For twelve days starting with the first day of the Nisan, because the day of the season, totally different enactments were performed by the general public, the priest and even the king sent these vital massages. Death is conquered; life has once more risen from the cold and dark days of winter; spring has come and good has won over evil. In Babylonian era, the festival came to be dedicated to Marduk’s victory over the Semitic deity.

People from totally different cities brought the statues of their gods and goddesses in an exceedingly sacred procession to the town of Babylon. Although they believed in gods as forces of nature, despite the contrary beliefs, they’d the first sophisticated monotheistic belief, and it had been due to this belief system, that this Assyrian nation as an entire, was the primary to convert to Christianity.

Akitu Festival Celebrations

Ancient Assyrians-Babylonians celebrated the Akitu celebration on twelve consecutive days. Here is what was happening daily.

Day 1 of Akitu festival:

At the moment, Assyrians dedicate their time to wishing to the Gods, they’ll begin making ready for the second day’s festivities.

Day 2 of Akitu festival:

Before sunrise, the high priest would take a shower within the river; once he came out, he would place on a white dress to symbolize purity. Then he enters the temple to wish the Gods to bless him and bless the state. Then the different priests would enter the temple and begin praying.

Day 3 of Akitu festival:

Before sunset, priests would be praying, then all people would be a part of the prayers. Then the king would bring the sculpture of Nabu son of Marduk and take it within the temple to be idolized.

Day 4 of Akitu festival:

The High King is said as priests begin telling stories concerning the creation. the overall public would be singing and diversion. at the moment may be a day of memorial and celebration.

Day 5 of Akitu festival:

The general public would gather on the sting of the stream to cook and eat and celebrate whereas awaiting the arrival of the king. On his arrival, the king would be attended to the temple by the High Priest. There, the king can start his throne, his imperial robe, and kneel before the Gods and tell them that he has no sin or ill-feeling against them, his individuals, and his kingdom. this is often an emblem of humbleness. Then the priest settles for the king’s confession and places his Royal apparel back on, and acquaints him with the general public and therefore the celebration starts once more.

Day 6 of Akitu festival:

The priest brings all God’s statues from all the cities and organizes them within the temple.

Day 7 of Akitu festival:

At the moment, God Marduk would disappear, no one would apprehend his whereabouts. this implies he visited to fight with god Tiamat. He’s confined within the mountains of the universe, then God Semitic deity with different Gods can get on a mission to rescue him.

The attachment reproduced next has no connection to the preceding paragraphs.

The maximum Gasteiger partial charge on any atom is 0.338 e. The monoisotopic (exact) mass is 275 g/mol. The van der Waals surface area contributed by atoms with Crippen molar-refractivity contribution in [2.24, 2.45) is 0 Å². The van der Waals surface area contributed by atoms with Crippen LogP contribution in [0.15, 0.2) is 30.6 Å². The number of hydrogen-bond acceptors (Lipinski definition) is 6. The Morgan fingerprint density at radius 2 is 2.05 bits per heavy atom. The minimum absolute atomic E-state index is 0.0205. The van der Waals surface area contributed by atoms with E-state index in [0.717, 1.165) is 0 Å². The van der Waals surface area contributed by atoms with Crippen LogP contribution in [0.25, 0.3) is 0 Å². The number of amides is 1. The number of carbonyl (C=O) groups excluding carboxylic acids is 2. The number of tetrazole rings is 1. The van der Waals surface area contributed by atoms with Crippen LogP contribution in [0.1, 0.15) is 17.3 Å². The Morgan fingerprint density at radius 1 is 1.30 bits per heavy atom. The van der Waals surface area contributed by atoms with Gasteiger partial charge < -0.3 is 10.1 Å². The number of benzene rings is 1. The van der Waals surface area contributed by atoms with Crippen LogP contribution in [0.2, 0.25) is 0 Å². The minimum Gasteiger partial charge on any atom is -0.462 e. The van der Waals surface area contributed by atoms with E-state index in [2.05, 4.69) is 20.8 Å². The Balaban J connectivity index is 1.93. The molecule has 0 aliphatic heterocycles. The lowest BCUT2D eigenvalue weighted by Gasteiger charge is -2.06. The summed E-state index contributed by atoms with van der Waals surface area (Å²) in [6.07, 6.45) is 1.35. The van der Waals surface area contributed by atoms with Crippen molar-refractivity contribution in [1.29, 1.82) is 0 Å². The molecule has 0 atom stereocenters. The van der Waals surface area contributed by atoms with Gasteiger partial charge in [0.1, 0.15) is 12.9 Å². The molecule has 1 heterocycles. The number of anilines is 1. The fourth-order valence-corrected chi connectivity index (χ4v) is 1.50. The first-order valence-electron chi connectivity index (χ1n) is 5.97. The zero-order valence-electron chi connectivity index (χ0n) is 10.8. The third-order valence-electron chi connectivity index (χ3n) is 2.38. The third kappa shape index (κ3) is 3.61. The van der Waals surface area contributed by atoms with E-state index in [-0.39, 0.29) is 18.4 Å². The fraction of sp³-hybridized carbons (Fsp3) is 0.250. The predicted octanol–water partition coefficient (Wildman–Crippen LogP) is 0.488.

Day 8 of Akitu festival:

At that moment, the king would hold the hand of God Marduk and introduce him to different gods. Then all those Gods would offer their power to Marduk, and he becomes the Supreme God.

Day 9 of Akitu festival:

Day 9 would see an enormous procession. The king is going to be before and Gods would be in procession floats, coated with gold and precious blue stones. within the 1st float, there’ll be four priests to help God Bel-Merodach. The second float would be the royal carriage drawn by 3 horses, followed by different floats.

Day 10 of Akitu festival:

Marduk starts celebrating his success at the side of the Gods of Heaven and earth. At the top of the feast and celebration, would come to the capital town to begin the Holy bridal ceremony. This wedding is to confirm the fertility of the land.

Day 11 of Akitu festival:

At the moment, the Gods would perform a ritual of Determination of the Destiny of humanity for the approaching year.

Day Twelve of the Akitu festival: Final day of the celebration of the New Year.


Kha b’Nissan wasn’t only the first day of the year, however, it marked the beginning of Spring. Throughout this point, trees and flowers would begin to bloom once more. As such, the vacation was an emblem of revival, a major part of ancient Assyrian mythology. Several Assyrians viewed the moment annually because of the “Start of a New Life.”

Assyrian mythology tells of a story wherever the god of affection marries the vegetation god. Their unity, which occurred throughout the spring season, ensured the renewal of life, blessing the planet with fertility. This story was central to the Akitu celebrations.


Some rituals are followed as annually, Assyrian ladies and women gather flowers and herbs that are then arranged from the root of their homes Kha b-Nisan by holding a great event as well as parades and parties. They roll up clubs and public places and hear the poets World Health Organization recite the story of creation. The boys and girls wear their traditional clothes and dance together in parks for hours.